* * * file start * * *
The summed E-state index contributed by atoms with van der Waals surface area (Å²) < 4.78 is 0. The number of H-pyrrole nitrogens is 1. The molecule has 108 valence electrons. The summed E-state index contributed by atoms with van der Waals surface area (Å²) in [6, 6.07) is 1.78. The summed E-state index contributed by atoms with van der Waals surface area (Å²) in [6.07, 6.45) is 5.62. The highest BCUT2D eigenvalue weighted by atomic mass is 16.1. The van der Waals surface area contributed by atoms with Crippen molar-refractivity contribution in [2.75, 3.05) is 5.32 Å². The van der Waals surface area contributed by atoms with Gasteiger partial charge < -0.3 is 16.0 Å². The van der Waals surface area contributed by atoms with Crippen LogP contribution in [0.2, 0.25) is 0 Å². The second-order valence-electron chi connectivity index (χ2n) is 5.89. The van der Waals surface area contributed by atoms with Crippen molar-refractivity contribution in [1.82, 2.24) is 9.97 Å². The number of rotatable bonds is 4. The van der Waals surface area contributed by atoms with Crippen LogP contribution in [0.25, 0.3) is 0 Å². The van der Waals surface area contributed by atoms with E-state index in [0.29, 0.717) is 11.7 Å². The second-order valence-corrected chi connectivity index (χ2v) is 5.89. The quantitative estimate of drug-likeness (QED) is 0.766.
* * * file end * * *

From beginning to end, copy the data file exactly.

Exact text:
The summed E-state index contributed by atoms with van der Waals surface area (Å²) < 4.78 is 0. The number of H-pyrrole nitrogens is 1. The molecule has 108 valence electrons. The summed E-state index contributed by atoms with van der Waals surface area (Å²) in [6, 6.07) is 1.78. The summed E-state index contributed by atoms with van der Waals surface area (Å²) in [6.07, 6.45) is 5.62. The highest BCUT2D eigenvalue weighted by atomic mass is 16.1. The van der Waals surface area contributed by atoms with Crippen molar-refractivity contribution in [2.75, 3.05) is 5.32 Å². The van der Waals surface area contributed by atoms with Gasteiger partial charge < -0.3 is 16.0 Å². The van der Waals surface area contributed by atoms with Crippen LogP contribution in [0.2, 0.25) is 0 Å². The second-order valence-electron chi connectivity index (χ2n) is 5.89. The van der Waals surface area contributed by atoms with Crippen molar-refractivity contribution in [1.82, 2.24) is 9.97 Å². The number of rotatable bonds is 4. The van der Waals surface area contributed by atoms with Crippen LogP contribution in [0.25, 0.3) is 0 Å². The van der Waals surface area contributed by atoms with E-state index in [0.29, 0.717) is 11.7 Å². The second-order valence-corrected chi connectivity index (χ2v) is 5.89. The quantitative estimate of drug-likeness (QED) is 0.766.